At the time, Sayegh refused to use systems developed by Oracle, claiming the systems were not compatible with the standards of the medical center. However, reports indicate he had collided with Khayat and Haj after it became clear to him that their approach would ultimately create a central system that would control the budgets for construction works worth upwards of $300 million annually. Monitoring of the university and AUBMC would have been conducted through a centralized IT system that would be able to concentrate all documents and financial date in one place, unlike the old system.

    The administration justified the sacking of Khayat and Haj by saying it was restructuring management posts. DeBin and his aides combined some posts in the months that followed, before reinstating the same previous structure. Youssef Asfour was appointed in Khayat’s post, and Walid al-Khazen to Haj’s. All this happened in less than a year.

  • Amal Hamada, director of human resources at AUB, who was asked to sack Khayat and Haj, applied for early retirement two months after sacking them.

  • Samer Maamari, former vice president for construction, was arbitrarily sacked from his job at the university. He had a dispute with Sayegh and a number of trustees on the back of estimating the cost of the new Medical Center (AUBMC 2020). Maamari had estimated the project cost at $400 million, but Khoury and Sayegh and a number of trustees put the figure at about $600 million. Shortly after, university Rector Peter Dorman sent an email to Maamari, informing him of the termination of his contract with AUB.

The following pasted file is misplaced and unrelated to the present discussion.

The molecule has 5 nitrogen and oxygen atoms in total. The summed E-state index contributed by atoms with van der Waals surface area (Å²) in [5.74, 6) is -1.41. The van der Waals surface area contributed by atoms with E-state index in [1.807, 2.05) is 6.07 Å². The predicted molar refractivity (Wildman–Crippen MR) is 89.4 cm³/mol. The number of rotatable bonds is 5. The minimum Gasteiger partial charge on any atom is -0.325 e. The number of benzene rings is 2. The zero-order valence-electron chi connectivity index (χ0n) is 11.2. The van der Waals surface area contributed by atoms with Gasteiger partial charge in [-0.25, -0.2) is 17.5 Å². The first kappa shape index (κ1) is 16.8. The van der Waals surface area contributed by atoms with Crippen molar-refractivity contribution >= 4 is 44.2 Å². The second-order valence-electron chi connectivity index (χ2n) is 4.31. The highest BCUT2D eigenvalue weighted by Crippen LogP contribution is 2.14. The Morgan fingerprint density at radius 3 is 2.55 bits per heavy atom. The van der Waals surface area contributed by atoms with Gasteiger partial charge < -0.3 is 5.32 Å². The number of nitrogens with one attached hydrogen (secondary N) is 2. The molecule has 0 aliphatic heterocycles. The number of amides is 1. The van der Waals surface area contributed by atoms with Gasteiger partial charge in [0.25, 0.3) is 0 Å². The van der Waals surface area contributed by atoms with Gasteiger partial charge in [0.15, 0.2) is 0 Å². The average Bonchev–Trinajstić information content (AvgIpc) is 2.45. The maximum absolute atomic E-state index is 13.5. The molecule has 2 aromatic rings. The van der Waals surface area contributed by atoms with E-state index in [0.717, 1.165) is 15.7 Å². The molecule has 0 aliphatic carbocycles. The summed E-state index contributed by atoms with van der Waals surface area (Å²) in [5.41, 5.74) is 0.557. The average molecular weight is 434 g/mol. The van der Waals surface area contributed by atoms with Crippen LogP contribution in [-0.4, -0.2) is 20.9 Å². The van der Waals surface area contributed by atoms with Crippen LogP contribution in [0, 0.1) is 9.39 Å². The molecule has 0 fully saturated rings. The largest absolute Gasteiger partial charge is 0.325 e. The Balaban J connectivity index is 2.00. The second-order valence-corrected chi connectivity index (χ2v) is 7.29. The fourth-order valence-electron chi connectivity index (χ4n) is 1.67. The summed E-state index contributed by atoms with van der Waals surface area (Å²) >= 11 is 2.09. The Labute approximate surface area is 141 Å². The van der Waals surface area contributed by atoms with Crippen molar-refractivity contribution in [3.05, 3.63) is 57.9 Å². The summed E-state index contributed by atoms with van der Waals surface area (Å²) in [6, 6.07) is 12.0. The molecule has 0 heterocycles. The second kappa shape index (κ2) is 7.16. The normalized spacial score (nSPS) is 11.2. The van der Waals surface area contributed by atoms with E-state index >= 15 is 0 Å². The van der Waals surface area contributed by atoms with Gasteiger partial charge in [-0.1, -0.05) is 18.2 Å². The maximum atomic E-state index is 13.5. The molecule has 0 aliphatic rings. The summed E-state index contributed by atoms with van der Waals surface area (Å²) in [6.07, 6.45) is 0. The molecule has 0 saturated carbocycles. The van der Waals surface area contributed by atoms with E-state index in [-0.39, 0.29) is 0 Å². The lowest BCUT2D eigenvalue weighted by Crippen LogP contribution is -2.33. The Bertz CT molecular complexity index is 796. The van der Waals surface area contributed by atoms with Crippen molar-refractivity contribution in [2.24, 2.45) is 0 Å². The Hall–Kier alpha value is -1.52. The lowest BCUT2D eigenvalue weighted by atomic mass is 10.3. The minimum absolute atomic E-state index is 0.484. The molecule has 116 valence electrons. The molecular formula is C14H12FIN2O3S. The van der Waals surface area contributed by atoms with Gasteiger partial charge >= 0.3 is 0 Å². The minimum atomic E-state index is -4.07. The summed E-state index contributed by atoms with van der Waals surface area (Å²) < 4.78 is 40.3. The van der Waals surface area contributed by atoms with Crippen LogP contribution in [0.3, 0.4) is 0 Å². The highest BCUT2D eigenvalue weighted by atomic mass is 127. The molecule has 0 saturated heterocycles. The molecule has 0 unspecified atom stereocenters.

• When Vice President for Financial Affairs George Tohme left AUB, he was given a severance package of a whopping $5 million. According to reports, he had received help from the legal department to avoid paying taxes on the package. This issue was also linked to James Radulski, vice president for human resources, who did not renew his contract at the start of 2012. James Radulski is also suspected of giving undue raises to his girlfriend – who later became his wife – to become equivalent to the salary of a professor with a PhD, despite having only a master’s degree.